F1i's Driver Ratings for the 2022 French GP

24.07.2022. Formula 1 World Championship, Rd 12, French Grand Prix, Paul Ricard, France, Race'
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Sunday at Paul Ricard had been shaping up to be another battle royale between Charles Leclerc and Max Verstappen, but unfortunately that didn't happen. A mistake by Leclerc (spoiler: not our driver of the weekend) ended up making it an easy day in the driving seat for Verstappen, while Mercedes bounced back to join him on the podium. Plenty to reflect on in the French GP, as we pick out our top performers in the French Grand Prix.


Yuki Tsunoda (Damage, Lap 17): 6.5/10
AlphaTauri really do seem in the doldrums at the moment, and haven't managed to score any points in the last four outings including this weekend in France. Of the team's two drivers, Yuki Tsunoda seemed better placed to do so in Le Castellet, despite struggling on Friday to assimilate the latest upgrades on the AT03. The efforts paid off on Saturday where he moved ahead of Pierre Gasly in final practice and ended up making it through to Q3 in qualifying, while Gasly was furious to miss the cut at the end of the first round. He would have had a good chance to taking at least a point on Sunday, but unfortunately the race was barely seconds old when he was tipped into a spin by contact with Esteban Ocon. It left his car badly damaged, and while he initially resumed and rejoined the race at the back it was clear that the situation was deteriorating by the lap. He was finally forced to stop while everyone's attention was distracted by a more dramatic, high profile retirement elsewhere.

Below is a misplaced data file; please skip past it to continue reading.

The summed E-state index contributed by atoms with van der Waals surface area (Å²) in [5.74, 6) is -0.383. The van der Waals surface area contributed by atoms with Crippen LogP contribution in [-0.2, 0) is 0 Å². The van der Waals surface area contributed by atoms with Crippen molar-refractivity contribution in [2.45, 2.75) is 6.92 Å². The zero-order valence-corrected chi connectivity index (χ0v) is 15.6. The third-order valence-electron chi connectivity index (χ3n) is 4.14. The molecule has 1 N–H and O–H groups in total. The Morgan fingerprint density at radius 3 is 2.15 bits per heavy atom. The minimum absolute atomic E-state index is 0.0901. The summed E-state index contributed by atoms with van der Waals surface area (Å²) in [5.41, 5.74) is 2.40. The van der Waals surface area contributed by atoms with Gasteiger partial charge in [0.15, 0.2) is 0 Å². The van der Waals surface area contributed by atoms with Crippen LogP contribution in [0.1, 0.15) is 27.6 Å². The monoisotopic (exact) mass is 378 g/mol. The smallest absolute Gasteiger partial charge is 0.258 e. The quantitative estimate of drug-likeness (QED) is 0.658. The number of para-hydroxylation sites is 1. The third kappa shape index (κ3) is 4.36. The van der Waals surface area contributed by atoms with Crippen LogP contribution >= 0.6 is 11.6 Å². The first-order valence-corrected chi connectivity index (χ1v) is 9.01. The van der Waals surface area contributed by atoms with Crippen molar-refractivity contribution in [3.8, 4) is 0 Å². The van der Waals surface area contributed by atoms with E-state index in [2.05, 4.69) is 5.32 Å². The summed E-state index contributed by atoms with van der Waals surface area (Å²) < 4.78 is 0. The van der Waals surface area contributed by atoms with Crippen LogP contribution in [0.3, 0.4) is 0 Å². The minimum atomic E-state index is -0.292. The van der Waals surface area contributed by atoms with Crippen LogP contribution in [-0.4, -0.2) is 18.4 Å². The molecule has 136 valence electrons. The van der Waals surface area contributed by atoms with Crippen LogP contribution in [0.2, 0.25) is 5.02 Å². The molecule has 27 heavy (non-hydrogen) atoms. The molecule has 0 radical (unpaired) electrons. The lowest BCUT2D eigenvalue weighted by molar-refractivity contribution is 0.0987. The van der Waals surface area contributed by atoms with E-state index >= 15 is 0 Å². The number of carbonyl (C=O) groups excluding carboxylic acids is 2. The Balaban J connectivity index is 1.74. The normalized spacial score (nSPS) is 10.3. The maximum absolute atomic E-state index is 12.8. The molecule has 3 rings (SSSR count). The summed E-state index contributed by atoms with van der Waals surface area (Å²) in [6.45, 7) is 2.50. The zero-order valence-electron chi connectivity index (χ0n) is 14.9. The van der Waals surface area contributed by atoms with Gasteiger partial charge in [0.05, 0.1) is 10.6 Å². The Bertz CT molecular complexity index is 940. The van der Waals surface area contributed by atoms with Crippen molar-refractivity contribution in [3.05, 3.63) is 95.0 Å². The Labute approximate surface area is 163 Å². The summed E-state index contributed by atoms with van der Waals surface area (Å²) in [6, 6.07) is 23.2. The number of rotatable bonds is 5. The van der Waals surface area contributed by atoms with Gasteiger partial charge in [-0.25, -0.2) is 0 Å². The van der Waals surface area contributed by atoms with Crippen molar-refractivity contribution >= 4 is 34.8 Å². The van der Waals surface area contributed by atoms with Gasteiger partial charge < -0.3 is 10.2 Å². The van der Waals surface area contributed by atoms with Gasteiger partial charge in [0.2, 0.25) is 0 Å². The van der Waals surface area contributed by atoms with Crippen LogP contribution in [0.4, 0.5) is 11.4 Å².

Charles Leclerc (Pole, Accident, Lap 17): 7.5/10
The big question when trying to arrive at a French Grand Prix rating for Charles Leclerc is: just how much do you deduct for that terrible mistake on lap 17? Up to then he was on target for at least a strong nine, and if he'd won the race then it would probably have been a perfect ten. Leclerc and his Ferrari team mate were the class of the field on Friday, and while they relaxed their grip in final practice it was a team tour de force in qualifying with Sainz lending a helping hand to tow Leclerc to a convincing pole position. And when the lights went out on Sunday, Leclerc put in a robust defence going into the opening corners and then held up under further sustained heavy pressure from Max Verstappen until he could finally pull away to safety. And then that happened. Presumably Leclerc was distracted by strategy discussions with the pit wall, but whatever it was he made no excuses and took the blame, saying he doesn't deserve to win the title if he continued to make mistakes like that. And he's absolutely right.